Tuesday, October 27, 2009

Sylvan Lake Mystery Remains A Mystery

There seems to be more questions than answers to the mysteries surrounding Sylvan Lake. And last month’s retrieval by the Washington County Water Recovery dive team of a large rock with a hole drilled through it and a three-eighths inch faded yellow nylon rope attached did nothing to solve what is still considered an open case by a lake expert who has followed the story. The boulder, estimated to weigh 40 pounds or more, was the only thing found during a dive training session Sept. 10. The water recovery unit was part of a response team on July 27 when a Sylvan Lake resident reported that something may have crashed into the lake. The eyewitness saw a rogue wave with air bubbles emanating from concentric circles. That summer day the water recovery unit deployed its side-scan sonar to help determine if something was in the lake and recorded information of an object the size of a dryer or wash machine in deep waters. Nothing of the like was found in any of the dives. Sheriff Bill Hutton said last week authorities still have no idea what caused the incident that dozens of rescue personnel, including those from Forest Lake, responded to in July. He is confident that it wasn’t a meteor, nor anything that could have fallen from an airplane. How long the rock may have been in the lake is also unknown. “We cannot make any conclusionary statements,” Hutton said. The mystery has deepened with the investigation by a UFO hunter from Nebraska who visited the area last summer, as well as a water specialist familiar with Forest Lake. Steve McComas, of Blue Water Science in St. Paul, opened a case file at the urging of Joe Soucheray who hosts “Garage Logic” on KSTP AM1500 after he became interested in the Sylvan Lake story. McComas, the radio show’s designated “Lake Detective,” agreed to look into the matter. He issued a full report in August. McComas said his theory is that the splash was caused by something falling off or from an aircraft. Hutton said the sheriff’s office checked with the FAA and Department of Homeland Security, but found no leads of any aviation incidents that would have been the culprit behind this mystery. The discovery of this rock, most likely a homemade anchor, does not answer anything. McComas said during Soucheray’s radio show on Oct. 2 that McComas’ theory has not been disproved. The lake detective won’t admit to being stumped until something definitive turns up, McComas said.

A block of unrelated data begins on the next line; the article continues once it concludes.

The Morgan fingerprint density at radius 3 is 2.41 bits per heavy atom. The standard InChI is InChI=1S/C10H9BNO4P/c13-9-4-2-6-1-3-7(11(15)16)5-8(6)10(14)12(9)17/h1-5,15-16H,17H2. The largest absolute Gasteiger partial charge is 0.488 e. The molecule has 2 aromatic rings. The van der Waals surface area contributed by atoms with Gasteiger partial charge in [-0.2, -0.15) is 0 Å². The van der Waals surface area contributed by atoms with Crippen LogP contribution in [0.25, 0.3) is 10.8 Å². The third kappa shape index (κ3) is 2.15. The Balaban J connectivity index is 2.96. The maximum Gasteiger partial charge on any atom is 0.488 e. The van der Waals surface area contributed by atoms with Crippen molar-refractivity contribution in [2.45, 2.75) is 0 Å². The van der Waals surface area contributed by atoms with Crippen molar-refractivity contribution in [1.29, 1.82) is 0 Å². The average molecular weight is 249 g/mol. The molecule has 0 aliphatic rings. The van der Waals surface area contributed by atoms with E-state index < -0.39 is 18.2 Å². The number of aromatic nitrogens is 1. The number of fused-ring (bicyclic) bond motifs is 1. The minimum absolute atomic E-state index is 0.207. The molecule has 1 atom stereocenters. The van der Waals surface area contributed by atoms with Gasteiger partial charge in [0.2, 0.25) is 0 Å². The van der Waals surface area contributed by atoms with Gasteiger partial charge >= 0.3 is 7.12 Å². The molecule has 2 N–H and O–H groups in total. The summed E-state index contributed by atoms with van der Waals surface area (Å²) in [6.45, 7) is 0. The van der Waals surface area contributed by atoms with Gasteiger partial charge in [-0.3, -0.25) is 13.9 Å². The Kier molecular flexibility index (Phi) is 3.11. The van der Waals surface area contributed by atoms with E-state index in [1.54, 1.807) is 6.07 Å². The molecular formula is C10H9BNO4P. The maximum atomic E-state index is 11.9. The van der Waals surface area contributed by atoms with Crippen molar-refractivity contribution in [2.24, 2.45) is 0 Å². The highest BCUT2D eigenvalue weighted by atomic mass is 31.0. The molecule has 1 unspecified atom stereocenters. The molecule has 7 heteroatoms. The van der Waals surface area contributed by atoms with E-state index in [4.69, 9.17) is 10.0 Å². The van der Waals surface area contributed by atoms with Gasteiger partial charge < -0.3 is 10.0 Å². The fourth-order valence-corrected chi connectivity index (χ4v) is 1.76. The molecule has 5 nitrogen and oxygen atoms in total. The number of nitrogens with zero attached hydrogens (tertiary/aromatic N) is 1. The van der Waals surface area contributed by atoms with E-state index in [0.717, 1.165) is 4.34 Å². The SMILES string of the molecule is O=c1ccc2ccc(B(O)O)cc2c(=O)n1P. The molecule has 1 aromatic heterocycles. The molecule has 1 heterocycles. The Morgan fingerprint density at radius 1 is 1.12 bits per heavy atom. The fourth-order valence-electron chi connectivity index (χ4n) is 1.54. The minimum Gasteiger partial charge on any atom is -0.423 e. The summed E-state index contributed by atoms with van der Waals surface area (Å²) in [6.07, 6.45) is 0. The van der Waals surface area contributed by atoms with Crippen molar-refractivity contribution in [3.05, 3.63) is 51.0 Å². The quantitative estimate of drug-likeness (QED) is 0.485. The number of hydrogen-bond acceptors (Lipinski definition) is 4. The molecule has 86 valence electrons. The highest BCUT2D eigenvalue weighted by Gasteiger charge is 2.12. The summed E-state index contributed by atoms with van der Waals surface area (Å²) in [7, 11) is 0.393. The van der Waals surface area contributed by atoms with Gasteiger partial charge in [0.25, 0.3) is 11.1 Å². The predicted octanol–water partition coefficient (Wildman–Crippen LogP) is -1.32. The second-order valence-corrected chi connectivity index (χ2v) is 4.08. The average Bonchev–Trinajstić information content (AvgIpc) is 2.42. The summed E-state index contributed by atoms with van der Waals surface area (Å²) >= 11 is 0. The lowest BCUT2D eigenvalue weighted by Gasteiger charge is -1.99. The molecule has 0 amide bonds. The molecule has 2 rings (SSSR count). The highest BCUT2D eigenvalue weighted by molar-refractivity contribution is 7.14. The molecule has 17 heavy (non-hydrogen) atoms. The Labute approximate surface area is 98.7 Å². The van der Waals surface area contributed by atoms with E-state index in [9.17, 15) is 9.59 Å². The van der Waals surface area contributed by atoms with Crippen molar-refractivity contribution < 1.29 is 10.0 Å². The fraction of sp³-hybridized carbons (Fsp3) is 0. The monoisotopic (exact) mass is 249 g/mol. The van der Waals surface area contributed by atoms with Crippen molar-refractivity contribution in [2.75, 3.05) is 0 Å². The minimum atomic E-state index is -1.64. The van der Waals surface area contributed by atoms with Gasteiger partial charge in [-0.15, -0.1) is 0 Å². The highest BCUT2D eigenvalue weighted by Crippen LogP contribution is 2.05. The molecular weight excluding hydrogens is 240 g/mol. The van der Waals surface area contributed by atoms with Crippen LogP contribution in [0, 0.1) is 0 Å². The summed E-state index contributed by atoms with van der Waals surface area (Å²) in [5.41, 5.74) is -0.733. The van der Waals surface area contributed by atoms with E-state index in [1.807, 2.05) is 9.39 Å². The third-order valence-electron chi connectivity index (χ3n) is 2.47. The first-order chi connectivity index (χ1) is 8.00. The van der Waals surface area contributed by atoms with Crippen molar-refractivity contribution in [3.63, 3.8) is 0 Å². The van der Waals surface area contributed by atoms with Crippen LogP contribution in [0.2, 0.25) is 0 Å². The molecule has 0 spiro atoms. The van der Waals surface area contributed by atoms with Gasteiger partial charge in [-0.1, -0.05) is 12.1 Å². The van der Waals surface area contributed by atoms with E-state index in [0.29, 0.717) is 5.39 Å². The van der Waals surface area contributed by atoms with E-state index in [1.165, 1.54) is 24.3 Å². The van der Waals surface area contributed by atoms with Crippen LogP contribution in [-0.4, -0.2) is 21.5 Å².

Washington County divers pulled this rock with rope attached from the bottom of Sylvan Lake
“The mystery is unsolved,” McComas said. “I would consider this case open,” he added. Instead of a lost plane part, McComas said it is possible that blue ice — a mixture of human waste and liquid disinfectant formed by leaks in commercial aircraft lavatory tanks that freezes at high altitude — could be the cause of the incident. Linwood resident Frank Kvidera, 84, an experienced pilot with over 40 years of experience flying single engine planes, has his own theory. Maybe the rock was used to anchor a small aircraft and plummeted to the ground after take off? Kvidera read a similar story in an aviation magazine, but with the plane crashing into the water as well. “There are questions,” he said, “and who’s gonna answer them?” Eugene Huerstel has lived on Sylvan Lake for many, many years. Around 1967, he and a neighborhood boy went out in a row boat to the area where the rock was found. Huerstel recalls that his friend had drilled a hole through a big, heavy rock and knotted it with a nylon rope. The two boys lost the boat anchor when the rope broke, Huerstel said. Perhaps that rock was the very same one recovered by the county sheriff’s office? Huerstel said he believes the eyewitness, who lives doors from him, saw something in the water but it had not come from the sky. His opinion is that it was a whirlwind, which is a column of air moving rapidly around and around in a cylindrical or funnel shape. Huerstel was on his boat with KSTP Channel 5 during the September training session, nearly 60 yards from the dive team. He was one of those surprised when the water recovery unit came to the surface with a rock. “I could tell if they did recover something, they didn’t want us to see,” Huerstel said. Supposedly, a boat was spotted maneuvering in a grid pattern on the lake in the late hours of Aug. 16. Hutton told the Forest Lake Times he was unaware of any such late-night incident on the Sylvan Lake waters. As for the county, Hutton said his office has no plans to continue the Sylvan Lake search. McComas said there is a chance the rock was sunk in an effort to throw people off, thus putting the mystery to rest. It’s a long stretch, but he noted the sonar detected an image that was not found again during the dive exercise. “It’s just a little suspicious,” McComas said.